“We live about two blocks from here on Trent Street.” He continued. “We were nearly home when Sheila saw something in the road. She stopped to check it out and I noticed the guy in the road. We went over, saw he was dead and then called the cops. We didn’t see him jump or fall or hear anything.”
“What time did you call it in?” I asked.
“Not sure exactly.” Andre said. “I think we’ve been here about half an hour. This officer got here about five or so minutes after we called.”
“We left the coffee shop at ten.” Sheila volunteered as she clutched her book tighter to her chest. “It’s half a mile from here.”
I nodded and made quick notes. For some reason an old scar on my side began to tighten. I felt uncomfortable being near the two witnesses.
“Thank you both.” I said to them, wanting for some sudden reason to get away from them. “The officer has the names of those you were with tonight?”
The kids nodded in unison.
“Okay, talk to the officer and he’ll be sure you get home safely.”
“We’d rather just finish walking.” Andre said. “We don’t live far and I think we’ve seen enough cops for tonight. They have all our information if you need to contact us, but we really don’t know anything else.”
I left them in the officer’s keep and walked towards the body. From the angle I approached, it looked as though they had covered the judge's body with a black sheet. I assumed they covered him from keeping any passersby from noticing just who was lying in the streets. Photos and evidence were still being collected in the vicinity. There weren’t many streetlights working, so the crime scene technicians had set up lights. Even those were kept to a minimum, probably so the apartment gawkers couldn’t see exactly what was splattered on the road.
You don’t often see inclusive apartment buildings in southwest Louisiana, at least not in the smaller cities like Maudit. The one in front of me was more or less a seven story brick hovel. It was shoddily built not too many years ago, though the thing looked ancient. A place to keep the poor who couldn’t afford to rent one of the shoddier houses nearby.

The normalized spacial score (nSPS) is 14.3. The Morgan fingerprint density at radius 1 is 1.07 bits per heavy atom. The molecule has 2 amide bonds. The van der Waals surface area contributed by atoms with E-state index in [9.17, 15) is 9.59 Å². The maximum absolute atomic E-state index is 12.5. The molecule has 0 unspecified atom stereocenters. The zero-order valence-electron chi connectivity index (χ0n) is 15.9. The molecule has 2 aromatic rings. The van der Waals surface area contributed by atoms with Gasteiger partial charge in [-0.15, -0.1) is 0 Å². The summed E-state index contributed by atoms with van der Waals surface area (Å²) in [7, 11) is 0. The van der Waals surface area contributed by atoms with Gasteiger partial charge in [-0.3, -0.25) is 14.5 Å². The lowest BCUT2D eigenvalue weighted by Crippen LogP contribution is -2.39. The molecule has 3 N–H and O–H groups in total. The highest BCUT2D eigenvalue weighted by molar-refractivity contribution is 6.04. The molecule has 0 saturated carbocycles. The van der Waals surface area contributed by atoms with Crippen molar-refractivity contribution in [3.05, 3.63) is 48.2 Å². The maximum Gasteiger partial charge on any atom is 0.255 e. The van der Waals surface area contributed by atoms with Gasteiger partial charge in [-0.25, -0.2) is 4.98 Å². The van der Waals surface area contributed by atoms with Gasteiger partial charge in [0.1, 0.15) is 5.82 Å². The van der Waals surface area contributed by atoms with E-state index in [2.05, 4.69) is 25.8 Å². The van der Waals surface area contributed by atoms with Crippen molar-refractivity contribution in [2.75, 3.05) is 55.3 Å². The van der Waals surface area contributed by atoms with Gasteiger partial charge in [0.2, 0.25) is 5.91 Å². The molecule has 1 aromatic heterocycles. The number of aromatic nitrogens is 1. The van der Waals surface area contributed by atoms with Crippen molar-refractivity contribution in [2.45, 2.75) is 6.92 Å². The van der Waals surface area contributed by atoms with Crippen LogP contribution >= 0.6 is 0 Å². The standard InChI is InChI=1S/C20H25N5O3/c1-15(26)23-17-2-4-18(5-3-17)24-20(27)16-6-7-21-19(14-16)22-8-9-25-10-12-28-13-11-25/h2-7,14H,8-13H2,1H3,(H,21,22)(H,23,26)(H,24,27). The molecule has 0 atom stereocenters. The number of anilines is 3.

I did a quick estimation as to which of the many windows would be the jump site. From the faces trying to surreptitiously peer through darkened windows and the movement behind the only lit and shattered window on the highest floor, I easily figured out the police had found the right room. The tent was the only thing keeping the peepers from looking down on the crime scene.
I turned my attention to the guest of the evening. One tech was already kneeling as close as he could to the corpse without getting in the blood and spatter from the late Judge Marsh. I also saw my first impression had been wrong. The judge hadn't been covered. His judge robe had lifted up, covering his head. His lower half no longer had the protection of covering and gave me quite an eyeful. Except for the robe, the judge had no other clothing on. I noticed he was also missing large chunks of skin.
I'd been to many crime scenes in my life and seen just how horrible one human could be to another. Whatever happened to the judge was something I had hoped never to see in real life.
When I flashed my badge to the kneeling blonde tech, he moved the judge's robe so I could get a better look at what was left of the head.
It was clear he had fallen with his back to the ground, which was how he landed. The back of his head was now flattened, or rather, exploded, much like a melon would be if dropped from a great height. That bothered me.
“The window up there.” I asked as I pointed. “That apartment was the jump spot?”
The techs looked at me as if I were speaking Chinese.
“We don't know.” The dark haired tech with the camera said after a few seconds of silence. “We're just here to take pictures and samples. Once you're done here, we're supposed to take the body away for an autopsy.”
“Are you two from this parish?” I asked. Maudit was too small to have its own crime lab and shared resources with the nearest bigger city that could handle the caseload. I'd worked with a few and never met either of these guys.
“No, we were called into this case.” The blonde tech said.
“What are your names?” I had an uneasy feeling about the case. The presence of these two guys, coupled with the utter secrecy of the case made an old injury on my right side flare with pain I knew only existed in my memory. I rubbed it, trying not to let the techs see my uneasiness.